On July 13, 2020, the EPA released its final rule updating and clarifying the substantive and procedural requirements for water quality certification under Clean Water Act (“CWA”) § 401.  This new rule represents the first revision to the applicable regulations since the CWA was enacted in 1971.  The new rule replaces the entirety of the 1971 certification regulations and is “intended to make the Agency’s regulations consistent with the current text of CWA § 401, increase efficiencies, and clarify aspects of CWA § 401 that have been unclear or subject to differing legal interpretations in the past.”  85 Fed. Reg. 42236.  The new rule, 40 C.F.R. §121.1 et seq., goes into effect on September 11, 2020.  The CWA § 401 process is important to the issuance of federal permits for many types of infrastructure projects (pipelines, roads, and the like) as well as to most CWA § 404 permits for the discharge of dredged or fill material.

Under the new rule, a 401 certification is required whenever there is the potential for any federally licensed or permitted activity to result in a discharge from a point source into waters of the United States.  40 C.F.R.  §121.2.    The scope of certification is limited to assuring that a discharge from a federally licensed or permitted activity complies with state ambient water quality standards and any applicable effluent limitations.  40 C.F.R. §121.3   This is a departure from past precedent where a state could use the certification process to comment on, and perhaps condition, the entire project proposal rather than just the permitted discharge. Consequently, impacts such as greenhouse gas emission impacts of the project or other indirect impacts that it might pose with regard to water quality will not be allowed as a basis for denial of or conditions to the certification.  In the past several years, some state agencies denied certification for pipeline projects based on the assertion that greenhouse gas emissions from the project would result in climate change impacts that would indirectly adversely affect coastal waters.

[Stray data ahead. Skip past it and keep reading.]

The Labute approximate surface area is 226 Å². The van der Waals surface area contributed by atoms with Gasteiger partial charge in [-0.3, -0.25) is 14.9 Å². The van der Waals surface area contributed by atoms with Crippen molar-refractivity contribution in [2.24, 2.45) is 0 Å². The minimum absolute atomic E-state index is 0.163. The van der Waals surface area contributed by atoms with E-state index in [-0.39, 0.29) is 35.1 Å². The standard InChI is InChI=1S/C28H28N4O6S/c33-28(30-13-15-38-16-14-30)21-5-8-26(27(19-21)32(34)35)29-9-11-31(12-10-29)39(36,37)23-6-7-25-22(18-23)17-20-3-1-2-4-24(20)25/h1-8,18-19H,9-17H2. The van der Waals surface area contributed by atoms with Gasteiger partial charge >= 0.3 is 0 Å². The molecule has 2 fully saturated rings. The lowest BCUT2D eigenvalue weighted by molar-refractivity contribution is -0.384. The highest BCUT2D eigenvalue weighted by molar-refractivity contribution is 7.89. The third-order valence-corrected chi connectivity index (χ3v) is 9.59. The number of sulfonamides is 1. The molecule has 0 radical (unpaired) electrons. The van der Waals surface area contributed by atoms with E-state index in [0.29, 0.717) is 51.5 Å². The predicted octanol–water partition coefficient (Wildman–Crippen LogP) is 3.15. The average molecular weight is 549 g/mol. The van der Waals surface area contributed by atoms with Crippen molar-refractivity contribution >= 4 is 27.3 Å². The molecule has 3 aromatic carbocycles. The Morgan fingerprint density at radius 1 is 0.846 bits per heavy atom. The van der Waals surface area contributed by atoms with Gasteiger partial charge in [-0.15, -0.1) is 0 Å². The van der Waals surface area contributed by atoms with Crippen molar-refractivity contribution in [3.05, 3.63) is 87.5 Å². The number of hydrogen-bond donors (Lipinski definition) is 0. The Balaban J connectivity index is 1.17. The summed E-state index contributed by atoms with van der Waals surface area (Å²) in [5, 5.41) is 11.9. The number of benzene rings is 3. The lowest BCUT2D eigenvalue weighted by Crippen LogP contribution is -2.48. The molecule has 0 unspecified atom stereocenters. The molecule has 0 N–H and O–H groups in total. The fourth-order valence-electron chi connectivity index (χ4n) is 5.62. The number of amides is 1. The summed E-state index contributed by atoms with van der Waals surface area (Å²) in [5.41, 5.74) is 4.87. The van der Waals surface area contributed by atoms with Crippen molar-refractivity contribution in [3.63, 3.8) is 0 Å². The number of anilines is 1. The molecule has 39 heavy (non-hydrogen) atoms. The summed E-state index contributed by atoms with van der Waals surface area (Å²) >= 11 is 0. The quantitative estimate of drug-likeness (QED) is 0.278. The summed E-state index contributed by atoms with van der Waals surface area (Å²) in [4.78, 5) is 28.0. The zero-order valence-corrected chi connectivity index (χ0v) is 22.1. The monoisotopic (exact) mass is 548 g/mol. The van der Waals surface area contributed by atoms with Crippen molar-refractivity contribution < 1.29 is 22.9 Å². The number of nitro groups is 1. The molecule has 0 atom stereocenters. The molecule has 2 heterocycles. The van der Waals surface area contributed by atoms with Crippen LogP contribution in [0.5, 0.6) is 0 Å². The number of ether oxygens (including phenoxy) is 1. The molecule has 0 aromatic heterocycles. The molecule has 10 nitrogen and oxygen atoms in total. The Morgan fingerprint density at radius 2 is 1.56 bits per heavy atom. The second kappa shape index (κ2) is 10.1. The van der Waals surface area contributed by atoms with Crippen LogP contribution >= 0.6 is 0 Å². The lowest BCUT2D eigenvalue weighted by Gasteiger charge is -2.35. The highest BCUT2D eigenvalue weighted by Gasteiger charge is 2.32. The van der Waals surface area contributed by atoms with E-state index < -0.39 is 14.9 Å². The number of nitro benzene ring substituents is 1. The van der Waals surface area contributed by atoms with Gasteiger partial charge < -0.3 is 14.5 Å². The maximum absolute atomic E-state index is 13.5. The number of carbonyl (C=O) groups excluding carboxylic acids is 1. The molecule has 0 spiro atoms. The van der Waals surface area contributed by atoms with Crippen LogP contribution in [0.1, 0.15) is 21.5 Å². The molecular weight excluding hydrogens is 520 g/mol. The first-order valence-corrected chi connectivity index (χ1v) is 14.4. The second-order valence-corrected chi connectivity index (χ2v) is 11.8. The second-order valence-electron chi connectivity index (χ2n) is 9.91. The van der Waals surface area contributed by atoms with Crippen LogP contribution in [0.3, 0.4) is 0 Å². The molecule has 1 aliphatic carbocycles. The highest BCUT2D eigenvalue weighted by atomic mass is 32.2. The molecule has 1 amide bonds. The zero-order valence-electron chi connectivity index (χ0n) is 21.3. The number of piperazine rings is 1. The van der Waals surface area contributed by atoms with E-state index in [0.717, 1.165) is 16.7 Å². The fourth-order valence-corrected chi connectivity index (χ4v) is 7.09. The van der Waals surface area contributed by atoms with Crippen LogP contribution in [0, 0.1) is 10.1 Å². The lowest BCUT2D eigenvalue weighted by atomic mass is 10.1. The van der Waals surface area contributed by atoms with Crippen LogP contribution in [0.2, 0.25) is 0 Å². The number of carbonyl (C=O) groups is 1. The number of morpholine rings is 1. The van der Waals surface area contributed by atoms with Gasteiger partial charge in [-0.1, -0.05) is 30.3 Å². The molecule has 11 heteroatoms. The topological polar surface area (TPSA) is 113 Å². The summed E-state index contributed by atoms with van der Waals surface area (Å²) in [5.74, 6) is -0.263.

The new rule is indeed more consistent with underlying Clean Water Act authority and generally streamlines the process for the permit applicant.  Given the consistency of the new federal rule with Louisiana’s existing certification program, the new rule is unlikely to significantly affect applicants’ dealings with the Louisiana Department of Environmental Quality (“LDEQ”) in seeking certifications.

Required request for pre-filing meeting

The new rule requires that the project proponent request a pre-filing meeting with the certifying authority no later than 30 days prior to submitting its application for certification. The certifying authority is not required to grant or respond to the request.  40 C.F.R. §121.4.  There is no restriction on how far in advance of the filing a pre-filing meeting may be requested.  Currently, LDEQ rules do not require a pre-filing meeting request, but applicants should ensure that they meet this requirement until LDEQ rules are updated.

Contents of certification request

While the contents of a certification request were not specifically provided in prior federal regulations, the new rule specifies the minimum required contents:

  1. Identify the project proponent(s) and a point of contact;
  2. Identify the proposed project;
  3. Identify the applicable federal license or permit;
  4. Identify the location and nature of any potential discharge that may result from the proposed project and the location of receiving waters;
  5. Include a description of any methods and means proposed to monitor the discharge and the equipment or measures planned to treat, control, or manage the discharge;
  6. Include a list of all other federal, interstate, tribal, state, territorial, or local agency authorizations required for the proposed project, including all approvals of denials already received; and
  7. Include documentation that a pre-filing meeting request was submitted to the certifying authority at least 30 days prior to submitting the certification request.

The certification request shall also contain a statement certifying the completeness and accuracy of the information provided and a statement requesting that the certifying authority take action within the applicable reasonable period of time.   40 C.F.R. §121.5.

In Louisiana, LDEQ is the certifying authority. Current LDEQ certification application requirements do not conflict with these requirements.   LAC 33.IX.1507.F.

Certifying authority must act within “reasonable period of time,” not to exceed one year